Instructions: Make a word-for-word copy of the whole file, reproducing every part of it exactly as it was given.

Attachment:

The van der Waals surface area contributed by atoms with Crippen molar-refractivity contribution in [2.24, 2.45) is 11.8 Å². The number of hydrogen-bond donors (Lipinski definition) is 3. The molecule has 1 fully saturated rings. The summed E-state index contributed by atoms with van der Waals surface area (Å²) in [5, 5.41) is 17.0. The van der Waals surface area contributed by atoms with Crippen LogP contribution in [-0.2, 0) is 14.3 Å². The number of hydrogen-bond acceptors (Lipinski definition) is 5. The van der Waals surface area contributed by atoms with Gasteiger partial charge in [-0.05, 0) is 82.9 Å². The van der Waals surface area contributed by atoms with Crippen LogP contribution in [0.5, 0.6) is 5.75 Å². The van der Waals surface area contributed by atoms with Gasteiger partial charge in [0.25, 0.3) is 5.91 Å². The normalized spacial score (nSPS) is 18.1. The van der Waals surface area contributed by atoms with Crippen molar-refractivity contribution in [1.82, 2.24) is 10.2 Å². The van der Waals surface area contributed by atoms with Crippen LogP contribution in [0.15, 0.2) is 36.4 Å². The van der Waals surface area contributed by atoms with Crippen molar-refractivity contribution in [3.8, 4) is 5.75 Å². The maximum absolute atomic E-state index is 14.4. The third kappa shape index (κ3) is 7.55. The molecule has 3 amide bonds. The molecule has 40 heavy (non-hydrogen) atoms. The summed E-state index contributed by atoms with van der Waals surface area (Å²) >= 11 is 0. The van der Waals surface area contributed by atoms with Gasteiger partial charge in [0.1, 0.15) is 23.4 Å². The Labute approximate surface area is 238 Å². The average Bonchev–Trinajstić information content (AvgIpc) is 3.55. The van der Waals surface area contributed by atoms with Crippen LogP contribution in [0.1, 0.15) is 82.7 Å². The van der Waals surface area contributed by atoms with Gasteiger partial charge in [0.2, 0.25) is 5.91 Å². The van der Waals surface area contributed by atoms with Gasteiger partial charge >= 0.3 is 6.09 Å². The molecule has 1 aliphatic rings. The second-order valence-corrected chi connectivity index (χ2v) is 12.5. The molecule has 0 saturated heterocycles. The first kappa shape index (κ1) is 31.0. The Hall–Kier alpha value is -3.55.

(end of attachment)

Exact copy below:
The van der Waals surface area contributed by atoms with Crippen molar-refractivity contribution in [2.24, 2.45) is 11.8 Å². The number of hydrogen-bond donors (Lipinski definition) is 3. The molecule has 1 fully saturated rings. The summed E-state index contributed by atoms with van der Waals surface area (Å²) in [5, 5.41) is 17.0. The van der Waals surface area contributed by atoms with Crippen LogP contribution in [-0.2, 0) is 14.3 Å². The number of hydrogen-bond acceptors (Lipinski definition) is 5. The van der Waals surface area contributed by atoms with Gasteiger partial charge in [-0.05, 0) is 82.9 Å². The van der Waals surface area contributed by atoms with Crippen LogP contribution in [0.5, 0.6) is 5.75 Å². The van der Waals surface area contributed by atoms with Gasteiger partial charge in [0.25, 0.3) is 5.91 Å². The normalized spacial score (nSPS) is 18.1. The van der Waals surface area contributed by atoms with Crippen molar-refractivity contribution in [1.82, 2.24) is 10.2 Å². The van der Waals surface area contributed by atoms with Crippen LogP contribution in [0.15, 0.2) is 36.4 Å². The van der Waals surface area contributed by atoms with Crippen molar-refractivity contribution in [3.8, 4) is 5.75 Å². The maximum absolute atomic E-state index is 14.4. The third kappa shape index (κ3) is 7.55. The molecule has 3 amide bonds. The molecule has 40 heavy (non-hydrogen) atoms. The summed E-state index contributed by atoms with van der Waals surface area (Å²) >= 11 is 0. The van der Waals surface area contributed by atoms with Gasteiger partial charge in [0.1, 0.15) is 23.4 Å². The Labute approximate surface area is 238 Å². The average Bonchev–Trinajstić information content (AvgIpc) is 3.55. The van der Waals surface area contributed by atoms with Crippen LogP contribution in [0.1, 0.15) is 82.7 Å². The van der Waals surface area contributed by atoms with Gasteiger partial charge in [0.2, 0.25) is 5.91 Å². The van der Waals surface area contributed by atoms with Gasteiger partial charge >= 0.3 is 6.09 Å². The molecule has 1 aliphatic rings. The second-order valence-corrected chi connectivity index (χ2v) is 12.5. The molecule has 0 saturated heterocycles. The first kappa shape index (κ1) is 31.0. The Hall–Kier alpha value is -3.55.